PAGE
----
Bootstrap

Bootstrap

Application and Data / Languages & Frameworks / Front-End Frameworks

Decision about SonarQube, Codacy, Docker, Git, Apache Maven, Amazon EC2 Container Service, Microsoft Azure, Amazon Route 53, Elasticsearch, Solr, Amazon RDS, Amazon S3, Heroku, Hibernate, MySQL, Node.js, Java, Bootstrap, jQuery Mobile, jQuery UI, jQuery, JavaScript, React Native, React Router, React

Avatar of ganesa-vijayakumar
Full Stack Coder | Module Lead ·

I'm planning to create a web application and also a mobile application to provide a very good shopping experience to the end customers. Shortly, my application will be aggregate the product details from difference sources and giving a clear picture to the user that when and where to buy that product with best in Quality and cost.

I have planned to develop this in many milestones for adding N number of features and I have picked my first part to complete the core part (aggregate the product details from different sources).

As per my work experience and knowledge, I have chosen the followings stacks to this mission.

UI: I would like to develop this application using React, React Router and React Native since I'm a little bit familiar on this and also most importantly these will help on developing both web and mobile apps. In addition, I'm gonna use the stacks JavaScript, jQuery, jQuery UI, jQuery Mobile, Bootstrap wherever required.

Service: I have planned to use Java as the main business layer language as I have 7+ years of experience on this I believe I can do better work using Java than other languages. In addition, I'm thinking to use the stacks Node.js.

Database and ORM: I'm gonna pick MySQL as DB and Hibernate as ORM since I have a piece of good knowledge and also work experience on this combination.

Search Engine: I need to deal with a large amount of product data and it's in-detailed info to provide enough details to end user at the same time I need to focus on the performance area too. so I have decided to use Solr as a search engine for product search and suggestions. In addition, I'm thinking to replace Solr by Elasticsearch once explored/reviewed enough about Elasticsearch.

Host: As of now, my plan to complete the application with decent features first and deploy it in a free hosting environment like Docker and Heroku and then once it is stable then I have planned to use the AWS products Amazon S3, EC2, Amazon RDS and Amazon Route 53. I'm not sure about Microsoft Azure that what is the specialty in it than Heroku and Amazon EC2 Container Service. Anyhow, I will do explore these once again and pick the best suite one for my requirement once I reached this level.

Build and Repositories: I have decided to choose Apache Maven and Git as these are my favorites and also so popular on respectively build and repositories.

Additional Utilities :) - I would like to choose Codacy for code review as their Startup plan will be very helpful to this application. I'm already experienced with Google CheckStyle and SonarQube even I'm looking something on Codacy.

Happy Coding! Suggestions are welcome! :)

Thanks, Ganesa

15 upvotes·13 comments·88.3K views

Decision at Dev As Pros about Trello, Slack, Keen, Bootstrap, Create React App, React, Google Maps

Avatar of cesc1989
Tech Lead at Dev As Pros ·

For Etom, a side project. We wanted to test an idea for a future and bigger project.

What Etom does is searching places. Right now, it leverages the Google Maps API. For that, we found a React component that makes this integration easy because using Google Maps API is not possible via normal API requests.

You kind of need a map to work as a proxy between the software and Google Maps API.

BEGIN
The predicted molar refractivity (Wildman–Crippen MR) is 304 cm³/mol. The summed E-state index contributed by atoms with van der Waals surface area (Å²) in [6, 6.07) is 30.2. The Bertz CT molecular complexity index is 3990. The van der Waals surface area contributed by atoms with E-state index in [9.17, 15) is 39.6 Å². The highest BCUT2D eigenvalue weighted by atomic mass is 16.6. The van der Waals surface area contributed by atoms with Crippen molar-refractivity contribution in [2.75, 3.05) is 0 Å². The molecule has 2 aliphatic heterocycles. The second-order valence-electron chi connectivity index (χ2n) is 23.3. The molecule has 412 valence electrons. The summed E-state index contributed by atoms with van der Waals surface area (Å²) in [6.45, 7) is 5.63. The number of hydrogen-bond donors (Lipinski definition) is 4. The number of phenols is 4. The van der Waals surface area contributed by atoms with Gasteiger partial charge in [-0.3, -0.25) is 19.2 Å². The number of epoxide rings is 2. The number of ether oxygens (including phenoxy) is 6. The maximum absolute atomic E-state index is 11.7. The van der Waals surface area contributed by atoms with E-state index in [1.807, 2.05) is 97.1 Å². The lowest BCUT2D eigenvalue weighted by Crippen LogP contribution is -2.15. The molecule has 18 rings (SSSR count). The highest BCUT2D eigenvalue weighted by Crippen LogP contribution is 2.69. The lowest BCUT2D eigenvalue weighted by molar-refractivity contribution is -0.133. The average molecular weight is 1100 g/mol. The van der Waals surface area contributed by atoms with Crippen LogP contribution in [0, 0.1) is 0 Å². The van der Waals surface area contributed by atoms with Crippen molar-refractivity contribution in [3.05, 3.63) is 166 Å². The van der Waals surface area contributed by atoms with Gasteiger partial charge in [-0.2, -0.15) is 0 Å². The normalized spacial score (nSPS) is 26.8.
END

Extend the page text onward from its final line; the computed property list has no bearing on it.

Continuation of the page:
We hate configuration(coming from Rails world) so also decided to use Create React App because setting up a React app, with all the toys, it's a hard job.

Thanks to all the people behind Create React App it's easier to start any React application.

We also chose a module called Reactstrap which is Bootstrap UI in React components.

An important thing in this side project(and in the bigger project plan) is to measure visitor through out the app. For that we researched and found that Keen was a good choice(very good free tier limits) and also it is very simple to setup and real simple to send data to

Slack and Trello are our defaults tools to comunicate ideas and discuss topics, so, no brainer using them as well for this project.

13 upvotes·60.1K views

Decision about Google Analytics, JavaScript, GitHub, GitHub Pages, gulp, Bootstrap, HTML5

Avatar of omidfarhang
Sr. Full Stack Developer ·

Developing static sites like a landing page for mobile app or just a personal resume using HTML5 and Bootstrap is a lot fun when you are using build tools like gulp . I made a personal resume using above tools and published them on GitHub Pages. It was fast and easy, Thanks to GitHub for the free service. All the JavaScript codes worked perfectly after being concat and minified and uglified by gulp and running perfectly on GitHub Pages. gulp created sitemap and inserted Google Analytics code into all pages and saved about 30% of images size by compressing them during build.

11 upvotes·2 comments·22.1K views

Decision at BootstrapCDN about PHP, MaxCDN, Bootstrap, GitHub, OpenSource, BuzzSumo, BootstrapCDN

Avatar of jdorfman
Developer Evangelist at StackShare ·
PHPPHPMaxCDNMaxCDNBootstrapBootstrapGitHubGitHub
#OpenSource
#BuzzSumo
#BootstrapCDN

The following will be a series of decisions we made that took BootstrapCDN from 0 to over 74 billion requests a month (and growing).

Initially, I didn’t want to do BootstrapCDN. I have attempted a few projects like it before and they always failed to gain any traction. In June of 2012, my boss at the time (and good friend today), David Henzel got a BuzzSumo Alert coming from an #OpenSource project on GitHub called Bootstrap and someone mentioned that MaxCDN was always looking for projects to sponsor. Long story short, David registered the domain and told me to get to work.

The first version of the site was written in PHP. It was quick and dirty but met the scope. We beta tested it for a month then people started to use it after searching for “bootstrap cdn” on Google.

I was still skeptical until, well, that’s for the next decision.

AMA below. 👇

11 upvotes·19.6K views

Decision at SIA Monkey See Monkey Do about jQuery, Bootstrap, PostgreSQL, Django, Python

Avatar of cuu508

Python Django PostgreSQL Bootstrap jQuery

Healthchecks.io is a SaaS cron monitoring service. I needed a tool to monitor my cron jobs. I was not happy with the existing options, so I wrote one. The initial goal was to get to a MVP state, and use it myself. The followup goals were to add functionality and polish the user interface, while keeping the UI and the under the hood stuff as simple and clean as possible.